Chicago — AP Week is coming up in just a few weeks, and high school students everywhere are busy preparing.
For those unfamiliar, AP stands for Advanced Placement. Run by the College Board (you know, the same people who run the PSAT/SAT tests), it’s a program of advanced classes that lets you experience college life early. Depending on what your high school offers, these classes can cover every genre of education — math, science, music, art, writing, you name it. At the end of the year, students take AP tests to showcase what they’ve learned, and depending on the score, gain college credit so they are placed in more advanced classes early on in college.
The College Board recently reported that Illinois is the leading state in AP test scores, having the largest percentage increase of students who got credit earning scores (a three or higher) between 2012 and 2022. An impressive number of 36,240 graduates in Illinois earned a three or higher last year. All were eligible to earn college credit at any Illinois public colleges.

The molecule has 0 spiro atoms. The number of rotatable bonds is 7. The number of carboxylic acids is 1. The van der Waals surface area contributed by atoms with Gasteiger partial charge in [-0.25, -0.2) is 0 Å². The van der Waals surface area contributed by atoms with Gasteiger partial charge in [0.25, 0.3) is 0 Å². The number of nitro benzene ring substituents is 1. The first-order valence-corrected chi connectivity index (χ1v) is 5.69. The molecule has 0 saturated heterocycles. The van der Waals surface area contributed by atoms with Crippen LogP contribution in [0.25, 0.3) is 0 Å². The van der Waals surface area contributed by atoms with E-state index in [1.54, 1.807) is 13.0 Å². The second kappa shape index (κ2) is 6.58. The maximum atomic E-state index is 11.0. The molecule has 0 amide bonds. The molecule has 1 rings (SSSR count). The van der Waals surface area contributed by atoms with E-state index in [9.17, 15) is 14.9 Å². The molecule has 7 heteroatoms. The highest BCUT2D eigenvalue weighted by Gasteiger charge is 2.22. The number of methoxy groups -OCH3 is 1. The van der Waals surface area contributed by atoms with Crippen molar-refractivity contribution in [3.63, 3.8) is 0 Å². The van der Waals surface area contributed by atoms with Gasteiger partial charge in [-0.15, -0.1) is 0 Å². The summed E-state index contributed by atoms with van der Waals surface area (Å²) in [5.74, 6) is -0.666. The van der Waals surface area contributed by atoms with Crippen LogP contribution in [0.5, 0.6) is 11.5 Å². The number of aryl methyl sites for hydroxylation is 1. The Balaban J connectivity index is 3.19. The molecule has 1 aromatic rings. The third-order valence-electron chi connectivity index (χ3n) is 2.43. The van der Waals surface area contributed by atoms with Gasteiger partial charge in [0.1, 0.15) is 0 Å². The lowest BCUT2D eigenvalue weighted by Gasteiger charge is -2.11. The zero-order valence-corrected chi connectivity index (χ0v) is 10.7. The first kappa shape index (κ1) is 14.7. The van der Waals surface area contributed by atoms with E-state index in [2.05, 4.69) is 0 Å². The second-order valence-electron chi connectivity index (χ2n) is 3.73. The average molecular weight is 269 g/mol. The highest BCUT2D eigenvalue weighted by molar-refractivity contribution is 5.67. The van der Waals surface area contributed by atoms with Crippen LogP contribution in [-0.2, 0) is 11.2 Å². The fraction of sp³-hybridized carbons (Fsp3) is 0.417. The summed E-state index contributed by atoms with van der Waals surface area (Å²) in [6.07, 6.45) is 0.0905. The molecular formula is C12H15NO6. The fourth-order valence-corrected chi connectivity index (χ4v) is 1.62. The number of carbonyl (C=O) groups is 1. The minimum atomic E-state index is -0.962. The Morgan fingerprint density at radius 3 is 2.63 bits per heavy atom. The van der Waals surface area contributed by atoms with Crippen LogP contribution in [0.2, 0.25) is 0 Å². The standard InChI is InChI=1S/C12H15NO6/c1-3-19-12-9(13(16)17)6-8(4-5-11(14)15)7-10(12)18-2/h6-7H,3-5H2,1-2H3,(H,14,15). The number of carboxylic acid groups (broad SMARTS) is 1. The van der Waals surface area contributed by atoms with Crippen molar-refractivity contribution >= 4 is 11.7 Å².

Of course, the promise of being able to skip introductory classes in college is enticing. It saves time, energy, and money. But AP classes are also often stressful and can stack up work quickly in high school. Some classes are even being banned, like AP African American Studies in Florida, and Gov. DeSantis has talked of removing the AP program entirely.
This guest post is in partnership with True Star Media.